Bill 27 also proposes to amend the OHSA by requiring the owner of a workplace to provide access to a washroom to any worker delivering or collecting anything from the workplace. Owners will not have to provide access to a washroom where it would be unreasonable or impractical for reasons relating to the health and safety of the person requesting to use a washroom or the nature of the workplace, type of work at the workplace, the conditions of work at the workplace, the security of any person at the workplace and the location of the washroom within the workplace, or if the washroom is in, or can only be accessed through, a dwelling.

Removing Barriers for Internationally-Trained Immigrants

To address current province-wide labour shortages, the Ontario Government has included in Bill 27 amendments to the Fair Access to Regulated Professions and Compulsory Trades Act, 2006 that will make it easier for internationally-trained immigrants to start their careers in their chosen professions. 

These changes include prohibiting regulated professions from requiring “Canadian experience” as a qualification for registration unless exempt due to purposes related to health and safety. The regulated professions include:

  • Engineers;
  • Geoscientists;
  • Land Surveyors;
  • Early Childhood Educators;
  • Veterinarians;
  • Lawyers;
  • Architects;
  • Engineering Technicians and Technologists;
  • Social Workers and Social Service Workers;
  • Teachers;
  • Professional Foresters;
  • Human Resources Professionals; and 
  • Accountants.

Bill 27 also provides the Minister of Citizenship and Immigration with the ability to support access of internationally trained individuals to regulated professions through various measures such as providing information and assistance with the registration and application process for positions within regulated professions, conducting research and analyzing trends with respect to regulated professions and trades, and providing information to organizations that deal with internationally trained individuals regarding programs to support internationally trained individuals.

Additionally, regulated professions will be required under Bill 27 to ensure that they comply with any regulations respecting English or French language proficiency testing requirements.

Financial Relief for Schedule 1 Employers

In a move to provide financial relief to employers, the Ontario Government has included in its proposed legislation amendments to the WSIA that will distribute the Worker’s Safety and Insurance Board’s (“WSIB”) reserve amongst Schedule 1 employers. Currently, the WSIB’s reserve is valued at approximately $6.1 billion. This will not affect injured workers’ entitlement to receive benefits.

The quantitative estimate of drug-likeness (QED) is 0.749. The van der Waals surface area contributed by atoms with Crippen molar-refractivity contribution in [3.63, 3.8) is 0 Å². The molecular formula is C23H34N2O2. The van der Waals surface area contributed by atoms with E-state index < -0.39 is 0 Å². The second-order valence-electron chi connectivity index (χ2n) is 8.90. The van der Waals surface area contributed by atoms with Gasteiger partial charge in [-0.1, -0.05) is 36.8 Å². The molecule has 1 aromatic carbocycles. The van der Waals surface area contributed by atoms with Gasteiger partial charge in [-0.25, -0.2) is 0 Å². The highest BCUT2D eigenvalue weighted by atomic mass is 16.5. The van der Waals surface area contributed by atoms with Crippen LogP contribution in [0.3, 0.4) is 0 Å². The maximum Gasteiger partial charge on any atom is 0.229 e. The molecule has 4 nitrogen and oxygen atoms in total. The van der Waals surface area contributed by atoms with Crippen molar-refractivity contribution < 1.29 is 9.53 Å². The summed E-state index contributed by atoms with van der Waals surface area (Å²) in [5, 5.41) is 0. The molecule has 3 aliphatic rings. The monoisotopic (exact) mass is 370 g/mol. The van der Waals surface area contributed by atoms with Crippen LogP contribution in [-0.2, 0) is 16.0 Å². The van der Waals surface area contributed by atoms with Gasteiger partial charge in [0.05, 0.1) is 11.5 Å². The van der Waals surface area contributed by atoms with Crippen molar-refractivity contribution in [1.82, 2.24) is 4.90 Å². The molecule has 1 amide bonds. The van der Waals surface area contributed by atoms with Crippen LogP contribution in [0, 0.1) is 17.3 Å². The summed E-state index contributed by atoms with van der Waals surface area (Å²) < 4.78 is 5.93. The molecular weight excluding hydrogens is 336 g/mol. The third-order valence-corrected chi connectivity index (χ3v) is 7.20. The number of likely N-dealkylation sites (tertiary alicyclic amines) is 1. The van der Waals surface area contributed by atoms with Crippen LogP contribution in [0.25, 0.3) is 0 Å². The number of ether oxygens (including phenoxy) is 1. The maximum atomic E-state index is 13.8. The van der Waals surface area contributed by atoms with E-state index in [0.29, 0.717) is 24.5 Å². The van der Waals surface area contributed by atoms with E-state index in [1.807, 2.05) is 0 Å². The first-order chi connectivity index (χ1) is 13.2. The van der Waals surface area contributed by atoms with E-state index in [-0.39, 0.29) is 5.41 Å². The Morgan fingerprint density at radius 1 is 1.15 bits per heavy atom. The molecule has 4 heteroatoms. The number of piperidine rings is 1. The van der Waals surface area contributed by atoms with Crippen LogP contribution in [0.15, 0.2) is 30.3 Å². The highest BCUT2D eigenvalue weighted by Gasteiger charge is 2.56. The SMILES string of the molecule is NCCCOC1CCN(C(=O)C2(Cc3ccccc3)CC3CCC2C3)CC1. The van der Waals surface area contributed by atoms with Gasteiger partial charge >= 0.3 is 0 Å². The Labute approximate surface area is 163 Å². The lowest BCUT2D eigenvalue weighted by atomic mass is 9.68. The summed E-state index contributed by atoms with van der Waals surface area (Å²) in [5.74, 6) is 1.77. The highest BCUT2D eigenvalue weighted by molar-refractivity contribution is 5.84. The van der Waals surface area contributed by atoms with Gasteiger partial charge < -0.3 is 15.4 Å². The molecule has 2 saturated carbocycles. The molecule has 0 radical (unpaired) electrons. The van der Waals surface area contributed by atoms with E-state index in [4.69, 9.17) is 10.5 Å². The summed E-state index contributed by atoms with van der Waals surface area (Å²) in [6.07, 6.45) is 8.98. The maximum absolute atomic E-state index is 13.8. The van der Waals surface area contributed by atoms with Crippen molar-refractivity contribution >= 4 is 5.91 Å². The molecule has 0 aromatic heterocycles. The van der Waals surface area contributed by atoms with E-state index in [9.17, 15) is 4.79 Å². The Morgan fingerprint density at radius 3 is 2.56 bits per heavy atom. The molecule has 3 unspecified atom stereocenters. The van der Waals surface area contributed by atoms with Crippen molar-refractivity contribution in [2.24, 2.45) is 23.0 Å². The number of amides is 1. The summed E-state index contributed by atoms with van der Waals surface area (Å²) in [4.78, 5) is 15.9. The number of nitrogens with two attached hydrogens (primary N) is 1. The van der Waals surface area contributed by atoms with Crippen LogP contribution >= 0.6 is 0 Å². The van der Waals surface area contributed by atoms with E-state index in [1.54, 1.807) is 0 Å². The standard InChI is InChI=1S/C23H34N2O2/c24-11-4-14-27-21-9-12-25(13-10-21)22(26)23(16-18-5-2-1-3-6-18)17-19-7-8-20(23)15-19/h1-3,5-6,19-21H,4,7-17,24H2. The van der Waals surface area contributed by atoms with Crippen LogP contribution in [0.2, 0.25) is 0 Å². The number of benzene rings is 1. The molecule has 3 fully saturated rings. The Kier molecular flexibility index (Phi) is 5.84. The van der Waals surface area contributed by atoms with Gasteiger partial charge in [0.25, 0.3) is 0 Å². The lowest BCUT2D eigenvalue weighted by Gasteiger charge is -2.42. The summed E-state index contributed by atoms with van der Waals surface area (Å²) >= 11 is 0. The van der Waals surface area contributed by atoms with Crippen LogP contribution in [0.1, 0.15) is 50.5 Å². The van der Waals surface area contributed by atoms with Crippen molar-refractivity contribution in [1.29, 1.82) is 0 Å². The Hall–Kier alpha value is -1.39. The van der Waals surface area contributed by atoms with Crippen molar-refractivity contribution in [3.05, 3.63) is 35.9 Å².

It remains to be seen exactly how the WSIB’s reserve will be distributed among eligible employers. However, Bill 27 does permit the WSIB to distribute different amounts or no amounts to employers based on criteria prescribed by the WSIB, which may include an employer’s compliance with the WSIA.

Unfortunately, employers will not be permitted to appeal or request reconsideration of how the WSIB distributes its reserves. 

Ministry of Agriculture, Food and Rural Affairs Act

Bill 27 also proposes amendments to the MAFRAA by granting the Minister authorization to collect information, including personal health information, for the purposes of the legislation, subject to certain limitations. 

Check the Box

As of the publication of this update, Bill 27 has only been carried through First Reading. We will continue to monitor its progress through the legislative process, and will keep readers apprised of any developments.  While no immediate action is required from employers, temporary help agencies, or recruiters at this time, organizations that may be impacted by the amendments proposed by Bill 27 should proactively consider what changes they may need to implement to ensure compliance with legislation that may ultimately be enacted.

Need more information?

For more information or for assistance in understanding the an employer’s obligations as a result of Bill 27 contact Natalie Garvin at 416-408-5512 or your regular lawyer at the firm.